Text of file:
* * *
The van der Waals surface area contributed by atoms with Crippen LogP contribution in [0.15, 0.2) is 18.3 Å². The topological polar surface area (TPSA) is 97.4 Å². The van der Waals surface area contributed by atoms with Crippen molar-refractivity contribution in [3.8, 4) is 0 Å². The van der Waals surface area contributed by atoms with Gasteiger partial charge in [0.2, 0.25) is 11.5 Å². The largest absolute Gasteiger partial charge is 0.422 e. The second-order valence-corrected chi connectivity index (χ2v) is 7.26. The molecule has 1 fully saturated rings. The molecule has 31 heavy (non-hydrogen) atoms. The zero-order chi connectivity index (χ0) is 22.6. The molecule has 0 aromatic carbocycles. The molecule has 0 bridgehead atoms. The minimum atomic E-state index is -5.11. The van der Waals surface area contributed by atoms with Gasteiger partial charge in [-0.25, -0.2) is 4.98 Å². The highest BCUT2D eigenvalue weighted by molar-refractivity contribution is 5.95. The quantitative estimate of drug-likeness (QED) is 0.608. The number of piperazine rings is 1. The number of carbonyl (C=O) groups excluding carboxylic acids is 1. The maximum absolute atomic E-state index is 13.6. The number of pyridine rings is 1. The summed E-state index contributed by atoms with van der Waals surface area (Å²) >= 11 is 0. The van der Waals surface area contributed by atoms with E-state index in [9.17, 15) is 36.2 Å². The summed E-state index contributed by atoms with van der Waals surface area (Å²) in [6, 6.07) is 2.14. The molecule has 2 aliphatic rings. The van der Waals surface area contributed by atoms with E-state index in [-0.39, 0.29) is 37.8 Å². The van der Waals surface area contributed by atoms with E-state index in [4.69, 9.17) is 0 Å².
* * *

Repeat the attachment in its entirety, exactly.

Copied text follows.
The van der Waals surface area contributed by atoms with Crippen LogP contribution in [0.15, 0.2) is 18.3 Å². The topological polar surface area (TPSA) is 97.4 Å². The van der Waals surface area contributed by atoms with Crippen molar-refractivity contribution in [3.8, 4) is 0 Å². The van der Waals surface area contributed by atoms with Gasteiger partial charge in [0.2, 0.25) is 11.5 Å². The largest absolute Gasteiger partial charge is 0.422 e. The second-order valence-corrected chi connectivity index (χ2v) is 7.26. The molecule has 1 fully saturated rings. The molecule has 31 heavy (non-hydrogen) atoms. The zero-order chi connectivity index (χ0) is 22.6. The molecule has 0 aromatic carbocycles. The molecule has 0 bridgehead atoms. The minimum atomic E-state index is -5.11. The van der Waals surface area contributed by atoms with Gasteiger partial charge in [-0.25, -0.2) is 4.98 Å². The highest BCUT2D eigenvalue weighted by molar-refractivity contribution is 5.95. The quantitative estimate of drug-likeness (QED) is 0.608. The number of piperazine rings is 1. The number of carbonyl (C=O) groups excluding carboxylic acids is 1. The maximum absolute atomic E-state index is 13.6. The number of pyridine rings is 1. The summed E-state index contributed by atoms with van der Waals surface area (Å²) >= 11 is 0. The van der Waals surface area contributed by atoms with E-state index in [9.17, 15) is 36.2 Å². The summed E-state index contributed by atoms with van der Waals surface area (Å²) in [6, 6.07) is 2.14. The molecule has 2 aliphatic rings. The van der Waals surface area contributed by atoms with E-state index in [-0.39, 0.29) is 37.8 Å². The van der Waals surface area contributed by atoms with E-state index in [4.69, 9.17) is 0 Å².